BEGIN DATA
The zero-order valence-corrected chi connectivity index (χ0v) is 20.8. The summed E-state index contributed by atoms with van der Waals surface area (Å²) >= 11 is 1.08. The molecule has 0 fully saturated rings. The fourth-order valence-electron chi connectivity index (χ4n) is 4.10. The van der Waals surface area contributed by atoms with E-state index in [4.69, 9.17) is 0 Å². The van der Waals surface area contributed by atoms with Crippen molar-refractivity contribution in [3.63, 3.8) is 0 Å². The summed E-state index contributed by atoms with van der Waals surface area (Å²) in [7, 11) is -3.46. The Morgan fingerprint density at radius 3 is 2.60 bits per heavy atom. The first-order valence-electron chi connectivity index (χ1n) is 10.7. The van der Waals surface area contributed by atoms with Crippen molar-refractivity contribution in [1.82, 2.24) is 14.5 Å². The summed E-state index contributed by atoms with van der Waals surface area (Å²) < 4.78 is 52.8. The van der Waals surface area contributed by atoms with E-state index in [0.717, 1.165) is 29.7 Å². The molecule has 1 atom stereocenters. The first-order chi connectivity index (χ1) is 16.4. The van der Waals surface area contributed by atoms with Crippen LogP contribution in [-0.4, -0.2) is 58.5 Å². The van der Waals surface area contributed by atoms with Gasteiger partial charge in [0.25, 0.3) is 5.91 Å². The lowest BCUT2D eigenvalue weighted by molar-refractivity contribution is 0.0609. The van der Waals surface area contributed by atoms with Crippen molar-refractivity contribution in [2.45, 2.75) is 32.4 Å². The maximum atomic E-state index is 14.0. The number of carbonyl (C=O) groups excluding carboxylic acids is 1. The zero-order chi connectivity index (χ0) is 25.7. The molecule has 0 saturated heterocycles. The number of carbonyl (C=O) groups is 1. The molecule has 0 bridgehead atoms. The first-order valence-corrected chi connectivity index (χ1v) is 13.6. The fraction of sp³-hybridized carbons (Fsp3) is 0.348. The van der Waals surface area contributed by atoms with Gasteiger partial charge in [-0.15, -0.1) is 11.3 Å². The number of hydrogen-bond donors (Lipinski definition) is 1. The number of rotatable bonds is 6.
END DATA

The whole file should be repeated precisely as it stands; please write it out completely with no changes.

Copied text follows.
The zero-order valence-corrected chi connectivity index (χ0v) is 20.8. The summed E-state index contributed by atoms with van der Waals surface area (Å²) >= 11 is 1.08. The molecule has 0 fully saturated rings. The fourth-order valence-electron chi connectivity index (χ4n) is 4.10. The van der Waals surface area contributed by atoms with E-state index in [4.69, 9.17) is 0 Å². The van der Waals surface area contributed by atoms with Crippen molar-refractivity contribution in [3.63, 3.8) is 0 Å². The summed E-state index contributed by atoms with van der Waals surface area (Å²) in [7, 11) is -3.46. The Morgan fingerprint density at radius 3 is 2.60 bits per heavy atom. The first-order valence-electron chi connectivity index (χ1n) is 10.7. The van der Waals surface area contributed by atoms with Crippen molar-refractivity contribution in [1.82, 2.24) is 14.5 Å². The summed E-state index contributed by atoms with van der Waals surface area (Å²) < 4.78 is 52.8. The van der Waals surface area contributed by atoms with E-state index in [0.717, 1.165) is 29.7 Å². The molecule has 1 atom stereocenters. The first-order chi connectivity index (χ1) is 16.4. The van der Waals surface area contributed by atoms with Crippen LogP contribution in [-0.4, -0.2) is 58.5 Å². The van der Waals surface area contributed by atoms with Gasteiger partial charge in [0.25, 0.3) is 5.91 Å². The lowest BCUT2D eigenvalue weighted by molar-refractivity contribution is 0.0609. The van der Waals surface area contributed by atoms with Crippen molar-refractivity contribution in [2.45, 2.75) is 32.4 Å². The maximum atomic E-state index is 14.0. The number of carbonyl (C=O) groups excluding carboxylic acids is 1. The zero-order chi connectivity index (χ0) is 25.7. The molecule has 0 saturated heterocycles. The number of carbonyl (C=O) groups is 1. The molecule has 0 bridgehead atoms. The first-order valence-corrected chi connectivity index (χ1v) is 13.6. The fraction of sp³-hybridized carbons (Fsp3) is 0.348. The van der Waals surface area contributed by atoms with Gasteiger partial charge in [-0.15, -0.1) is 11.3 Å². The number of hydrogen-bond donors (Lipinski definition) is 1. The number of rotatable bonds is 6.